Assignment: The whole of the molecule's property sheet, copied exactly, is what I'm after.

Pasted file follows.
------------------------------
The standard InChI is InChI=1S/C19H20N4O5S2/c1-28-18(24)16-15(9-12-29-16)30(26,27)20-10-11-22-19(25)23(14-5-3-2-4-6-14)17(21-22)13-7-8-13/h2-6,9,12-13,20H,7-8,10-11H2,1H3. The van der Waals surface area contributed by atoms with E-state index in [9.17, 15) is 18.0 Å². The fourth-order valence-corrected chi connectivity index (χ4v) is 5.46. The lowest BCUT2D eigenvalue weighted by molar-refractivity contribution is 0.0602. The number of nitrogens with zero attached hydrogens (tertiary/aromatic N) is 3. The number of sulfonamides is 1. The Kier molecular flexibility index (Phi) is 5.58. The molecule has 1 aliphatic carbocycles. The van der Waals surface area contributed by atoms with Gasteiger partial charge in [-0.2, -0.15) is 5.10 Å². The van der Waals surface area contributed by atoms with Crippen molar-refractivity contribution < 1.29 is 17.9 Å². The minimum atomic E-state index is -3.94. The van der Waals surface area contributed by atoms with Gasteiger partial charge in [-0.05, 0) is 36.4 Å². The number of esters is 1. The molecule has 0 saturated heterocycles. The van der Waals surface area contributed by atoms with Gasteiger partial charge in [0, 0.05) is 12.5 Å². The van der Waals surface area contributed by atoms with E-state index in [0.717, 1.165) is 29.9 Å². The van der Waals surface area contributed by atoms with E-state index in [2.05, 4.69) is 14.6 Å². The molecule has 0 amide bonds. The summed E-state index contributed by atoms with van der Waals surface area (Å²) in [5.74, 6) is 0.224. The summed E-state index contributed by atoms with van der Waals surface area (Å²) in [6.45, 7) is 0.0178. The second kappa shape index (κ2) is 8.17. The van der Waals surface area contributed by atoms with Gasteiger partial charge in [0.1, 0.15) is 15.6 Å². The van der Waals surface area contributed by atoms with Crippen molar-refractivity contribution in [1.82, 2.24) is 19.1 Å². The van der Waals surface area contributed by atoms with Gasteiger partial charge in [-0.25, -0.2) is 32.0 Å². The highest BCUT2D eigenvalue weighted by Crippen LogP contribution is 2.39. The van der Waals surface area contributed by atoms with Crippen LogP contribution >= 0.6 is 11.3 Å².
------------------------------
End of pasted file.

The standard InChI is InChI=1S/C19H20N4O5S2/c1-28-18(24)16-15(9-12-29-16)30(26,27)20-10-11-22-19(25)23(14-5-3-2-4-6-14)17(21-22)13-7-8-13/h2-6,9,12-13,20H,7-8,10-11H2,1H3. The van der Waals surface area contributed by atoms with E-state index in [9.17, 15) is 18.0 Å². The fourth-order valence-corrected chi connectivity index (χ4v) is 5.46. The lowest BCUT2D eigenvalue weighted by molar-refractivity contribution is 0.0602. The number of nitrogens with zero attached hydrogens (tertiary/aromatic N) is 3. The number of sulfonamides is 1. The Kier molecular flexibility index (Phi) is 5.58. The molecule has 1 aliphatic carbocycles. The van der Waals surface area contributed by atoms with Gasteiger partial charge in [-0.2, -0.15) is 5.10 Å². The van der Waals surface area contributed by atoms with Crippen molar-refractivity contribution < 1.29 is 17.9 Å². The minimum atomic E-state index is -3.94. The van der Waals surface area contributed by atoms with Gasteiger partial charge in [-0.05, 0) is 36.4 Å². The number of esters is 1. The molecule has 0 saturated heterocycles. The van der Waals surface area contributed by atoms with Gasteiger partial charge in [0, 0.05) is 12.5 Å². The van der Waals surface area contributed by atoms with E-state index in [0.717, 1.165) is 29.9 Å². The van der Waals surface area contributed by atoms with E-state index in [2.05, 4.69) is 14.6 Å². The molecule has 0 amide bonds. The summed E-state index contributed by atoms with van der Waals surface area (Å²) in [5.74, 6) is 0.224. The summed E-state index contributed by atoms with van der Waals surface area (Å²) in [6.45, 7) is 0.0178. The second kappa shape index (κ2) is 8.17. The van der Waals surface area contributed by atoms with Gasteiger partial charge in [0.1, 0.15) is 15.6 Å². The van der Waals surface area contributed by atoms with Crippen molar-refractivity contribution in [1.82, 2.24) is 19.1 Å². The van der Waals surface area contributed by atoms with Gasteiger partial charge in [-0.25, -0.2) is 32.0 Å². The highest BCUT2D eigenvalue weighted by Crippen LogP contribution is 2.39. The van der Waals surface area contributed by atoms with Crippen LogP contribution >= 0.6 is 11.3 Å².